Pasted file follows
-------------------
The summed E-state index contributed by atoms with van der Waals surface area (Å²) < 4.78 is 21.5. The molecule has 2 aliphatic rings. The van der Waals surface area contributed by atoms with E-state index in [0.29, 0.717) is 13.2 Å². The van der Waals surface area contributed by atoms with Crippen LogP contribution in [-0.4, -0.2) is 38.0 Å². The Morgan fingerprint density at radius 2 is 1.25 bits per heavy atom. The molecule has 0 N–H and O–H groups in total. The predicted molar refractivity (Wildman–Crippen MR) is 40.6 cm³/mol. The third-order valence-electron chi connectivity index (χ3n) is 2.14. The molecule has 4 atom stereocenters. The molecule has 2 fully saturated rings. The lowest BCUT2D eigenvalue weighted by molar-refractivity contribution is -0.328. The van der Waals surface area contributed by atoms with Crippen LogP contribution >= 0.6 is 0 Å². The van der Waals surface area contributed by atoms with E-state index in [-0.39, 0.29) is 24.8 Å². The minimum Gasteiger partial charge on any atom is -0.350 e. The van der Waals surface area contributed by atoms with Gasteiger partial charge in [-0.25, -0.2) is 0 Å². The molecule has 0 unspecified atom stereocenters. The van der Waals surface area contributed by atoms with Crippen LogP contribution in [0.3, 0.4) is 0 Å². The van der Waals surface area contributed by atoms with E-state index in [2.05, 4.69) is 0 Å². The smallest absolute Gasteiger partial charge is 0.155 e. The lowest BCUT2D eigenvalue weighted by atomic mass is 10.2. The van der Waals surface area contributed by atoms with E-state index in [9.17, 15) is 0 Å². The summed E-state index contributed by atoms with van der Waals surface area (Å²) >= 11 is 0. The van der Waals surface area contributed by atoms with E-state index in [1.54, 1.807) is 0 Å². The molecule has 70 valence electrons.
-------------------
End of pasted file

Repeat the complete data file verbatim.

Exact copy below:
The summed E-state index contributed by atoms with van der Waals surface area (Å²) < 4.78 is 21.5. The molecule has 2 aliphatic rings. The van der Waals surface area contributed by atoms with E-state index in [0.29, 0.717) is 13.2 Å². The van der Waals surface area contributed by atoms with Crippen LogP contribution in [-0.4, -0.2) is 38.0 Å². The Morgan fingerprint density at radius 2 is 1.25 bits per heavy atom. The molecule has 0 N–H and O–H groups in total. The predicted molar refractivity (Wildman–Crippen MR) is 40.6 cm³/mol. The third-order valence-electron chi connectivity index (χ3n) is 2.14. The molecule has 4 atom stereocenters. The molecule has 2 fully saturated rings. The lowest BCUT2D eigenvalue weighted by molar-refractivity contribution is -0.328. The van der Waals surface area contributed by atoms with Crippen LogP contribution >= 0.6 is 0 Å². The van der Waals surface area contributed by atoms with E-state index in [-0.39, 0.29) is 24.8 Å². The minimum Gasteiger partial charge on any atom is -0.350 e. The van der Waals surface area contributed by atoms with Gasteiger partial charge in [-0.25, -0.2) is 0 Å². The molecule has 0 unspecified atom stereocenters. The van der Waals surface area contributed by atoms with Crippen LogP contribution in [0.3, 0.4) is 0 Å². The van der Waals surface area contributed by atoms with E-state index in [2.05, 4.69) is 0 Å². The smallest absolute Gasteiger partial charge is 0.155 e. The lowest BCUT2D eigenvalue weighted by atomic mass is 10.2. The van der Waals surface area contributed by atoms with E-state index in [9.17, 15) is 0 Å². The summed E-state index contributed by atoms with van der Waals surface area (Å²) >= 11 is 0. The van der Waals surface area contributed by atoms with E-state index in [1.54, 1.807) is 0 Å². The molecule has 70 valence electrons.